As the transition to digital manufacturing enters a new decade, the technological faces of the movement haven’t changed—but the state of Industry 4.0 is far from stagnant.
“The three major technology trends are still additive, automation, and the smart factory,” says Russell Waddell, managing director of the Association of Manufacturing Technology’s MTConnect Institute (and former resident at the Autodesk Technology Center in San Francisco). This set of technologies includes artificial intelligence (AI), drones, augmented and virtual reality (AR/VR), and the Internet of Things (IoT)—all of which have defined Industry 4.0 for years.
The vital trends to watch for in 2020 revolve around efforts to connect smart-component technologies and their resultant data into functional systems, keep those systems secure, and cultivate a thriving workforce for a maturing Industry 4.0.
The Digital Thread: Connected Manufacturing
Carroll Thomas, director of the National Institute of Standards and Technology (NIST) Manufacturing Extension Partnership (MEP), runs a national network of centers helping US manufacturers adopt advanced technology. According to the US Census Bureau, 75% of small manufacturers have fewer than 20 employees, and Thomas says many small and midsize manufacturers (under 500 employees) are now moving into the automation of processes and the supply chain that larger manufacturers have done for years.
“Cobots are huge now,” Thomas says. “A lot of Tier 2 and Tier 3 suppliers are going into automation in a more thoughtful, strategic way, using sensors and AI with IoT connectivity. They’re digitalizing their whole operation. This integration is now becoming mainstream.”
Dr. Thomas Hedberg, a mechanical engineer and co-leader of the Smart Manufacturing Systems Test Bed at NIST, believes that Industry 4.0 has matured to a point that there is basic agreement on the problem to solve: connecting all the data and systems together so a product’s design, manufacturing, and inspections stages all flow and feed back into each other.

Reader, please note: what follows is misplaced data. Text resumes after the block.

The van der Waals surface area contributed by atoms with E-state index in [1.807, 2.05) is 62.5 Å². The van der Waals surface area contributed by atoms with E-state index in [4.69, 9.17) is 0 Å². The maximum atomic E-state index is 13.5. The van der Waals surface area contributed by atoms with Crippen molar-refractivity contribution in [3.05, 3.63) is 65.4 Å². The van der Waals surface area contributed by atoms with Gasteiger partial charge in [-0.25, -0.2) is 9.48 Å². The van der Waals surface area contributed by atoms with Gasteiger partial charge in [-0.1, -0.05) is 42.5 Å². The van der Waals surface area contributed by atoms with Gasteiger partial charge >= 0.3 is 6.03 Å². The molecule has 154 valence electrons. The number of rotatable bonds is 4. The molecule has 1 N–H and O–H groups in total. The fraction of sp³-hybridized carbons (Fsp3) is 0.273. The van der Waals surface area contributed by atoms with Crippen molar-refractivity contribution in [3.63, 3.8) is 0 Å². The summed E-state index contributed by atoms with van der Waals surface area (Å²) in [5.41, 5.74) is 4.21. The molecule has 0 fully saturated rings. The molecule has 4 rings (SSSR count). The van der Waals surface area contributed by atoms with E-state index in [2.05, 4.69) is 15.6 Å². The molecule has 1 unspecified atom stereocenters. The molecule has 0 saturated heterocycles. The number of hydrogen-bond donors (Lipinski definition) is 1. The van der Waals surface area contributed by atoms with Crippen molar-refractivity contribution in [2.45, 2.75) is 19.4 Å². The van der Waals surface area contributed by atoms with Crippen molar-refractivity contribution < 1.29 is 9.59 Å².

For example, an additive manufacturer may take hundreds or thousands of pictures of the melt pool as a laser melts powder; “They’re trying to connect that data back to the process parameters of that machine,” Hedberg says.
“When all these process silos in manufacturing were developed, people weren’t thinking about connecting them,” Hedberg says. “But expert systems have developed inside those silos. So instead of breaking the silos down, why don’t we cut holes in them and put a pipeline between them? That’s the ‘digital thread.’ The problem is a system-engineering problem and requires an interdisciplinary team led by systems thinking. That’s where the standards come in, and some standards are starting to align.”
The royalty-free MTConnect machine-technology standard, which Waddell manages, takes input from more than 400 system integrators, machine builders, software developers, and end users from all industry sectors. From his top-down perspective, Waddell sees that the thought leaders in connected manufacturing have started to think beyond the design, manufacturing, and inspection stages of a product lifecycle to include post-production maintenance in the field.
For example, if the US Navy ordered a ship from Newport News Shipbuilding or General Dynamics Electric Boat, two forward-thinking suppliers, the Navy might want what are called as-designed, as-built, and as-maintained models. “The maintenance contract may include something like reinspection of the ship for what it looks like as-built,” Waddell says. “A 3D scan of the interior of the ship to reflect changes back to the initial model.”
Edge Computing and Cybersecurity
Hedberg says that solving the connected-data problem in manufacturing requires edge computing, which differs from cloud computing in that more (or all) work for processes like encryption and machine learning are done on the device, rather than in the cloud. And unlike personal computing, software is updated automatically and security managed centrally instead of by the user.